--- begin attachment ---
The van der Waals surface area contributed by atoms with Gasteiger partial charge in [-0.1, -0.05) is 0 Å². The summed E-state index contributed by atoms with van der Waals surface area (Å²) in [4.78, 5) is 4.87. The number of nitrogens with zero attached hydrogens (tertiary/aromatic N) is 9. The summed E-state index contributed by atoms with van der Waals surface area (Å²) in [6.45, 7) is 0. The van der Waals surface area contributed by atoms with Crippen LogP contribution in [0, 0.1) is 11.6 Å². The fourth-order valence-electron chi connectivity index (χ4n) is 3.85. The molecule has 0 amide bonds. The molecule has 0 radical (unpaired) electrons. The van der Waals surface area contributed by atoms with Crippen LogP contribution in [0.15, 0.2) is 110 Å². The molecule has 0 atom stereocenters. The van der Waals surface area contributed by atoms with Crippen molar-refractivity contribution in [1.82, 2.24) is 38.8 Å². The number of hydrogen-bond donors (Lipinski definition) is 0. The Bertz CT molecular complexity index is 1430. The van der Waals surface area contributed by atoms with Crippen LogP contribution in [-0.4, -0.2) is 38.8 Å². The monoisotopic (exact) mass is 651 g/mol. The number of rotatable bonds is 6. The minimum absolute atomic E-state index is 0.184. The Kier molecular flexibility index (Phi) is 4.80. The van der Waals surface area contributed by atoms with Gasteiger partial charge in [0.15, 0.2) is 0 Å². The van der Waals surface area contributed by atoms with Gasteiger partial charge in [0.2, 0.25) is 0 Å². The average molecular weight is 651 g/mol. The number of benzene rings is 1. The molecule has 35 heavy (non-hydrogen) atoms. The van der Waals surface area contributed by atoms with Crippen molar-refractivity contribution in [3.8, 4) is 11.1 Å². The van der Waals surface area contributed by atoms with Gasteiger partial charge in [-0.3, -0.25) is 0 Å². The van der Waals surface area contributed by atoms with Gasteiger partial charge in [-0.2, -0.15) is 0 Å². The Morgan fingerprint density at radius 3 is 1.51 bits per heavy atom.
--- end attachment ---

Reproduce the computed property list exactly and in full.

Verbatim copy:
The van der Waals surface area contributed by atoms with Gasteiger partial charge in [-0.1, -0.05) is 0 Å². The summed E-state index contributed by atoms with van der Waals surface area (Å²) in [4.78, 5) is 4.87. The number of nitrogens with zero attached hydrogens (tertiary/aromatic N) is 9. The summed E-state index contributed by atoms with van der Waals surface area (Å²) in [6.45, 7) is 0. The van der Waals surface area contributed by atoms with Crippen LogP contribution in [0, 0.1) is 11.6 Å². The fourth-order valence-electron chi connectivity index (χ4n) is 3.85. The molecule has 0 amide bonds. The molecule has 0 radical (unpaired) electrons. The van der Waals surface area contributed by atoms with Crippen LogP contribution in [0.15, 0.2) is 110 Å². The molecule has 0 atom stereocenters. The van der Waals surface area contributed by atoms with Crippen molar-refractivity contribution in [1.82, 2.24) is 38.8 Å². The number of hydrogen-bond donors (Lipinski definition) is 0. The Bertz CT molecular complexity index is 1430. The van der Waals surface area contributed by atoms with Crippen LogP contribution in [-0.4, -0.2) is 38.8 Å². The monoisotopic (exact) mass is 651 g/mol. The number of rotatable bonds is 6. The minimum absolute atomic E-state index is 0.184. The Kier molecular flexibility index (Phi) is 4.80. The van der Waals surface area contributed by atoms with Gasteiger partial charge in [0.15, 0.2) is 0 Å². The van der Waals surface area contributed by atoms with Gasteiger partial charge in [0.2, 0.25) is 0 Å². The average molecular weight is 651 g/mol. The number of benzene rings is 1. The molecule has 35 heavy (non-hydrogen) atoms. The van der Waals surface area contributed by atoms with Crippen molar-refractivity contribution in [3.8, 4) is 11.1 Å². The van der Waals surface area contributed by atoms with Gasteiger partial charge in [-0.3, -0.25) is 0 Å². The van der Waals surface area contributed by atoms with Gasteiger partial charge in [-0.2, -0.15) is 0 Å². The Morgan fingerprint density at radius 3 is 1.51 bits per heavy atom.